The private sector consultant was, of course, Alan Greenspan, whom President Reagan later appointed as the replacement to Paul Volcker as Chairman of the Board of Governors of the Federal Reserve System.  There  is no evidence he ever changed his mind about the gold standard; I remember reading an article quoting him as saying he was probably the only economist at the Fed who held this opinion.  Greenspan was, though, politically savvy and he knew better than to push this idea.  

Perhaps Greenspan was still under the influence of some of the ideas to be found in Ayn Rand's Atlas Shrugged, but it is difficult to find many economists, whatever their political preferences, who support a return to the gold standard.  The Republicans probably included this plank as a supposedly harmless way to placate Ron Paul supporters, but it is not encouraging that one of the two major U.S, political parties is flirting with a return to the monetary arrangements of the 19th and early 20th centuries.

As for Greenspan, his luck ran out.  He was at one time praised as perhaps the best central banker ever; I think even Alan Blinder may have said that at one point.  At this point, it looks like the judgement of history will not be that favorable.

Monday, August 6, 2012

Treasury Floating Rate Notes, Treasury Debt Management, and TBAC

As a former Treasury official, who at times worked on debt management issues including the introduction of new products, I am disappointed with the decision Treasury announced last Wednesday (August 1) to sell floating rate notes ("FRNs"). The new notes will not make their appearance for some time though, since the Treasury said it would take at least a year to get ready. Also, no matter what happens in the Presidential election, there will be a new Treasury Secretary next year, since Tim Geithner has indicated that he will be leaving. Thus, it will be up to the next Secretary to decide whether to proceed with FRNs, though by the time he or she is confirmed, there would likely be both bureaucratic momentum for and market interest in the product.

As I have noted previously, the case for floating rate notes is not convincing. The Treasury argues that this is another way to extend the maturity of the public debt while at the same time providing short-term collateral to investors, such as money market mutual funds, without a continual need to rollover the securities. This is obviously in the interest of investors, who would likely receive a higher yield than available on Treasury bills without the operational hassles of rolling over securities. But why is it in Treasury's interest? The Treasury would be paying more than it does on bills and would not have locked in an interest rate. Moreover, Treasury has no trouble rolling over bills; it does this every week of the year. If the FRNs could be sold at a yield less than Treasury bills as compensation by investors for removing the need to rollover securities, then a case could be made for Treasury issuing them. No one, though, thinks this is likely.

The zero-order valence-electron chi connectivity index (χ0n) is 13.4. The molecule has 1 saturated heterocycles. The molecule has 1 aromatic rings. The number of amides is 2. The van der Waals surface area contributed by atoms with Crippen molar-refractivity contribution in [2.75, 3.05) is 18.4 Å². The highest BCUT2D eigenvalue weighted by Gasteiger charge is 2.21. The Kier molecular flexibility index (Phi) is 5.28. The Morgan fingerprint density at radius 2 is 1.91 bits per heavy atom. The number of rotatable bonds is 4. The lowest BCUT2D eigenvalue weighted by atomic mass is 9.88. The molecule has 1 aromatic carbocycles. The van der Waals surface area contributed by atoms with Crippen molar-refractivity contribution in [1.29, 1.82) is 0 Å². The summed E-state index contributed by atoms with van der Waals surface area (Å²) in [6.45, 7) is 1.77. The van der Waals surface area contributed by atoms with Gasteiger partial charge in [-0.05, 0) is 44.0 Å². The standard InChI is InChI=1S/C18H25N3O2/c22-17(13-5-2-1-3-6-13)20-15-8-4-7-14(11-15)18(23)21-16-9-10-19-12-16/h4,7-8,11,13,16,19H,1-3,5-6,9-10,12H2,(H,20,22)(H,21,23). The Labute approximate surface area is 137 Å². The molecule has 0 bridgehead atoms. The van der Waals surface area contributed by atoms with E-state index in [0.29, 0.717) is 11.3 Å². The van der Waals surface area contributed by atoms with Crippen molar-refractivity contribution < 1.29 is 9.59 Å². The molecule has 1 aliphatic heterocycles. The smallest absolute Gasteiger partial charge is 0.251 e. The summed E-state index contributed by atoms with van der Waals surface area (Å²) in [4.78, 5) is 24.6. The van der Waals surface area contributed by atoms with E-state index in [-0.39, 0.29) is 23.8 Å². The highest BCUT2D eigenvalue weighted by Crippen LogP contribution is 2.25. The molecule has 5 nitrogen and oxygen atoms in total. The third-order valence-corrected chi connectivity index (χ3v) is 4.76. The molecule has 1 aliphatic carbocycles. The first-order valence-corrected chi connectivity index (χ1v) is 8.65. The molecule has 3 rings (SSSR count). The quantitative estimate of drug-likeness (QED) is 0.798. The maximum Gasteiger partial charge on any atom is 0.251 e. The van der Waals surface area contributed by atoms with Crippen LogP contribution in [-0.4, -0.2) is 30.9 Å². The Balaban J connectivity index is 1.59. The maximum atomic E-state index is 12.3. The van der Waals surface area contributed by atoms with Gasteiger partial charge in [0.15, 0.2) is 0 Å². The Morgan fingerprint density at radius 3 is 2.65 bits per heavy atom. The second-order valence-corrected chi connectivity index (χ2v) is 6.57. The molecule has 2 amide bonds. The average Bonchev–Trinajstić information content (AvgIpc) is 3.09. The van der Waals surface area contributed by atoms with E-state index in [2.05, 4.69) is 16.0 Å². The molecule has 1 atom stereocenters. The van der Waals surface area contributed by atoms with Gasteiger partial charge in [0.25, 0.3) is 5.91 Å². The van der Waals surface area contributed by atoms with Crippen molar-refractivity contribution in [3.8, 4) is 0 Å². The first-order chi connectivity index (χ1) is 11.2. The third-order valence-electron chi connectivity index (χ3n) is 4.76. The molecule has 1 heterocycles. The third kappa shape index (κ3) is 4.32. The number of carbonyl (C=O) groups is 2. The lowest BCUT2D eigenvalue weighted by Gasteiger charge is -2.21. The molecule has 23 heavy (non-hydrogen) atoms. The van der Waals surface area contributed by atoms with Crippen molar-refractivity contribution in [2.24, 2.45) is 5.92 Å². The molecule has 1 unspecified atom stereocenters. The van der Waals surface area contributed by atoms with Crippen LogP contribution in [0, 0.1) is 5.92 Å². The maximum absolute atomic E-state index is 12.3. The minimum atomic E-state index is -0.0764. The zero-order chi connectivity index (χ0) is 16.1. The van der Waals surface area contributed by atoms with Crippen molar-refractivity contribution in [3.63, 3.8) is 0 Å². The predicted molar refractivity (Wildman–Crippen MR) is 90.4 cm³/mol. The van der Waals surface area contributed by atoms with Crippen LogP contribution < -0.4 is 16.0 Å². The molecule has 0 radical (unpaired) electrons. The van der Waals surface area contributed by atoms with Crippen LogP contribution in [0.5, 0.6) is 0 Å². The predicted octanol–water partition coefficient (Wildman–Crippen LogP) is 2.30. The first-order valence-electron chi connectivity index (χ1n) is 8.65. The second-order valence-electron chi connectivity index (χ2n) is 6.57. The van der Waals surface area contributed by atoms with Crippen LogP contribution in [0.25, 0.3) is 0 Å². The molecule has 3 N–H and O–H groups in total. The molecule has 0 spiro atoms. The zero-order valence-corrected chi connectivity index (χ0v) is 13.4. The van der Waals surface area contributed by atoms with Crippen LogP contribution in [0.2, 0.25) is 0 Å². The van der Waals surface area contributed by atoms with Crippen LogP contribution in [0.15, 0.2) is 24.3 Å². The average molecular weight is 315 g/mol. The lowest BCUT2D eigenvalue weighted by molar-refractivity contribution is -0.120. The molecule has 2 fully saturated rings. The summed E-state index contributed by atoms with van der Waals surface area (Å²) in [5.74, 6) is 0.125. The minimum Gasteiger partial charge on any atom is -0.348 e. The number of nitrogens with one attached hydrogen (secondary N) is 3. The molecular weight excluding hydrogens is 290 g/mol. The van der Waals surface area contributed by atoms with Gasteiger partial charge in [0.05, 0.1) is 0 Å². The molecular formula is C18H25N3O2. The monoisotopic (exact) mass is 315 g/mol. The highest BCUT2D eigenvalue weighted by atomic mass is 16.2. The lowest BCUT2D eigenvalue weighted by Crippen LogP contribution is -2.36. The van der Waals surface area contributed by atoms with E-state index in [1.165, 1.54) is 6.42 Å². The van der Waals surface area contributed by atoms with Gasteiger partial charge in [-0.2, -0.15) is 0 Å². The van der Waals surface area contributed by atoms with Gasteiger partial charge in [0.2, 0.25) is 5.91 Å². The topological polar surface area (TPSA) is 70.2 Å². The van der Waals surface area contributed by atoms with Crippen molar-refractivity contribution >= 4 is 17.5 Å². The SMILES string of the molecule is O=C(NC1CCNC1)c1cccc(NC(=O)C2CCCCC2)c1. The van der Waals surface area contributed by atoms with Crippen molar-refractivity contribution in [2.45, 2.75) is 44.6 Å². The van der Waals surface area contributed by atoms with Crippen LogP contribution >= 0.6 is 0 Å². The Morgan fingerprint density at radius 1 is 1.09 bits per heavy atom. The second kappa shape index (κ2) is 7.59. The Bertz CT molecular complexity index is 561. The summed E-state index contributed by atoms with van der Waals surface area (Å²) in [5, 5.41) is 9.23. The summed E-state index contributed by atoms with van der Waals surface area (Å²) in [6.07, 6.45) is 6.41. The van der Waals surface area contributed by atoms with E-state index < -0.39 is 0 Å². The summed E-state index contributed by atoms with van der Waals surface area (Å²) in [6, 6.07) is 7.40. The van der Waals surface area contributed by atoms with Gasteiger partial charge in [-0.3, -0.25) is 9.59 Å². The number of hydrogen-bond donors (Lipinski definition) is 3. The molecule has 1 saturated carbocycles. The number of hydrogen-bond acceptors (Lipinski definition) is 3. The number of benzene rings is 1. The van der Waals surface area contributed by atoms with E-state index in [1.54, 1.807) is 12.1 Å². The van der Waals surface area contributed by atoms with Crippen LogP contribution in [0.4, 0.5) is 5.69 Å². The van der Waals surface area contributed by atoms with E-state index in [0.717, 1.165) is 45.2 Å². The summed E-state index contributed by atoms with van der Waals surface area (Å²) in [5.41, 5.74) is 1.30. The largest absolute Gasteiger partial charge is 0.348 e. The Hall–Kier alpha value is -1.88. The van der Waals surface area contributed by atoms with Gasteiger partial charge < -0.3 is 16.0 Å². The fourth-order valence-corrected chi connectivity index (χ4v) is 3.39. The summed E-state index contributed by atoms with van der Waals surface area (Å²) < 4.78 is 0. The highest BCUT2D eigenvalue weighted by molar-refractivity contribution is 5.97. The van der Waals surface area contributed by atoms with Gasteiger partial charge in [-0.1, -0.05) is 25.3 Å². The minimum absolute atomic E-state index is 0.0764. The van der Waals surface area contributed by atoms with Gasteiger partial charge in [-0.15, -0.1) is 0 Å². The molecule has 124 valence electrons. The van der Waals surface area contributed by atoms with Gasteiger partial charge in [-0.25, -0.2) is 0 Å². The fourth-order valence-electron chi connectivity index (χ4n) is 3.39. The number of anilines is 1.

The Treasury has not specified the terms and conditions of the FRNs, including to what short-term rate it would be linked. The Treasury Borrowing Advisory Committee ("TBAC"), a group of individuals with high-level positions at prominent firms active in the Treasury market on both the sell- and buy-side, recommends the GCF (General Collateral Financing) Repo Index, a new index published by the Depository Trust and Clearing Corporation ("DTCC") since November 2010. This index is based on the rates of repo transactions cleared by the Fixed Income Clearing Corporation ("FICC"), a subsidiary of DTCC. The major dealers in Treasury securities are members of FICC. A futures contract on the DTCC GCF Repo Index began trading last month on NYSE Liffe U.S., a fact which TBAC cited in their July 31 report to the Secretary of the Treasury.

In fact, the DTCC GCF Repo Index has been suggested as a substitute for Libor, though there is skepticism about that. The problem that some have pointed out with using the GCF Repo Index is that the rate could reflect significant counterparty risk in the event of a financial crisis. In a financial crisis, Treasury yields usually go down reflecting a "flight to quality," but FRNs might pay more if the GCF repo rate were to increase.